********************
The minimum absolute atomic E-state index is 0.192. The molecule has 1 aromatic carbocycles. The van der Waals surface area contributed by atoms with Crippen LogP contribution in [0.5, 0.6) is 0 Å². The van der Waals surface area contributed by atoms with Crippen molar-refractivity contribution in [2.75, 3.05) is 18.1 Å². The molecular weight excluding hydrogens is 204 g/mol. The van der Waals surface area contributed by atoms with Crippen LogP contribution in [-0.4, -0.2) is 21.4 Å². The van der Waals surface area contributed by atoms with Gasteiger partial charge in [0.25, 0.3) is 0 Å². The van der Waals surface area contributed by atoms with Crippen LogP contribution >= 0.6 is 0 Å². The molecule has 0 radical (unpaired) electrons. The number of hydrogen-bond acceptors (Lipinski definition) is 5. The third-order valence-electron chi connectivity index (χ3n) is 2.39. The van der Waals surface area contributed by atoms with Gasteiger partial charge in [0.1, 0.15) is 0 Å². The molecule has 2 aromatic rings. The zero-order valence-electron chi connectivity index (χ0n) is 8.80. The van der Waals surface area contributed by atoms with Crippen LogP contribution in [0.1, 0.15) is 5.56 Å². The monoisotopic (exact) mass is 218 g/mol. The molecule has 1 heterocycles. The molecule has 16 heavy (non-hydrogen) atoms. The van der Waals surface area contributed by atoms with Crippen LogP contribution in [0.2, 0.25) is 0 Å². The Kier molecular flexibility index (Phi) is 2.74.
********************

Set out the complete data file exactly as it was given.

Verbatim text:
The minimum absolute atomic E-state index is 0.192. The molecule has 1 aromatic carbocycles. The van der Waals surface area contributed by atoms with Crippen LogP contribution in [0.5, 0.6) is 0 Å². The van der Waals surface area contributed by atoms with Crippen molar-refractivity contribution in [2.75, 3.05) is 18.1 Å². The molecular weight excluding hydrogens is 204 g/mol. The van der Waals surface area contributed by atoms with Crippen LogP contribution in [-0.4, -0.2) is 21.4 Å². The van der Waals surface area contributed by atoms with Gasteiger partial charge in [0.25, 0.3) is 0 Å². The van der Waals surface area contributed by atoms with Crippen LogP contribution >= 0.6 is 0 Å². The molecule has 0 radical (unpaired) electrons. The number of hydrogen-bond acceptors (Lipinski definition) is 5. The third-order valence-electron chi connectivity index (χ3n) is 2.39. The van der Waals surface area contributed by atoms with Gasteiger partial charge in [0.1, 0.15) is 0 Å². The molecule has 2 aromatic rings. The zero-order valence-electron chi connectivity index (χ0n) is 8.80. The van der Waals surface area contributed by atoms with Crippen LogP contribution in [0.1, 0.15) is 5.56 Å². The monoisotopic (exact) mass is 218 g/mol. The molecule has 1 heterocycles. The molecule has 16 heavy (non-hydrogen) atoms. The van der Waals surface area contributed by atoms with Crippen LogP contribution in [0.2, 0.25) is 0 Å². The Kier molecular flexibility index (Phi) is 2.74.